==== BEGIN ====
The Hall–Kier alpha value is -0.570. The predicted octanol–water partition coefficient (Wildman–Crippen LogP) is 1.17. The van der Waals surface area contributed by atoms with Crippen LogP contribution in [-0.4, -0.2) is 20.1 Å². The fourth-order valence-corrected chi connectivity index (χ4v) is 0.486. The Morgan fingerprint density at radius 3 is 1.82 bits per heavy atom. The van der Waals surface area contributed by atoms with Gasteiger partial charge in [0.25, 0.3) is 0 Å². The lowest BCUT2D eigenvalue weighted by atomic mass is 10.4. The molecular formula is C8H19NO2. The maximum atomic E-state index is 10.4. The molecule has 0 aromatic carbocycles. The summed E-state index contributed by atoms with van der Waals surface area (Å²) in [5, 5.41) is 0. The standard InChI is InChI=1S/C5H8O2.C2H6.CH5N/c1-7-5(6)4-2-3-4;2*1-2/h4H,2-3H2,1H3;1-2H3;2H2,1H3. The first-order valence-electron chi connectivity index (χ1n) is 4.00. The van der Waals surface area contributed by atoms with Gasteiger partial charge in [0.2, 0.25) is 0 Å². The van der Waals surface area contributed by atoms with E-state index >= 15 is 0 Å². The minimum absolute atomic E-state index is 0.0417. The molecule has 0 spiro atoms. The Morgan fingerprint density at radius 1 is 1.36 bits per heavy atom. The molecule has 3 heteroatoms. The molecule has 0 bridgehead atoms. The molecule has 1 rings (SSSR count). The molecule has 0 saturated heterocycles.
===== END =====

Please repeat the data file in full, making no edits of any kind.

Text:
The Hall–Kier alpha value is -0.570. The predicted octanol–water partition coefficient (Wildman–Crippen LogP) is 1.17. The van der Waals surface area contributed by atoms with Crippen LogP contribution in [-0.4, -0.2) is 20.1 Å². The fourth-order valence-corrected chi connectivity index (χ4v) is 0.486. The Morgan fingerprint density at radius 3 is 1.82 bits per heavy atom. The van der Waals surface area contributed by atoms with Gasteiger partial charge in [0.25, 0.3) is 0 Å². The lowest BCUT2D eigenvalue weighted by atomic mass is 10.4. The molecular formula is C8H19NO2. The maximum atomic E-state index is 10.4. The molecule has 0 aromatic carbocycles. The summed E-state index contributed by atoms with van der Waals surface area (Å²) in [5, 5.41) is 0. The standard InChI is InChI=1S/C5H8O2.C2H6.CH5N/c1-7-5(6)4-2-3-4;2*1-2/h4H,2-3H2,1H3;1-2H3;2H2,1H3. The first-order valence-electron chi connectivity index (χ1n) is 4.00. The van der Waals surface area contributed by atoms with Gasteiger partial charge in [0.2, 0.25) is 0 Å². The van der Waals surface area contributed by atoms with E-state index >= 15 is 0 Å². The minimum absolute atomic E-state index is 0.0417. The molecule has 0 spiro atoms. The Morgan fingerprint density at radius 1 is 1.36 bits per heavy atom. The molecule has 3 heteroatoms. The molecule has 0 bridgehead atoms. The molecule has 1 rings (SSSR count). The molecule has 0 saturated heterocycles.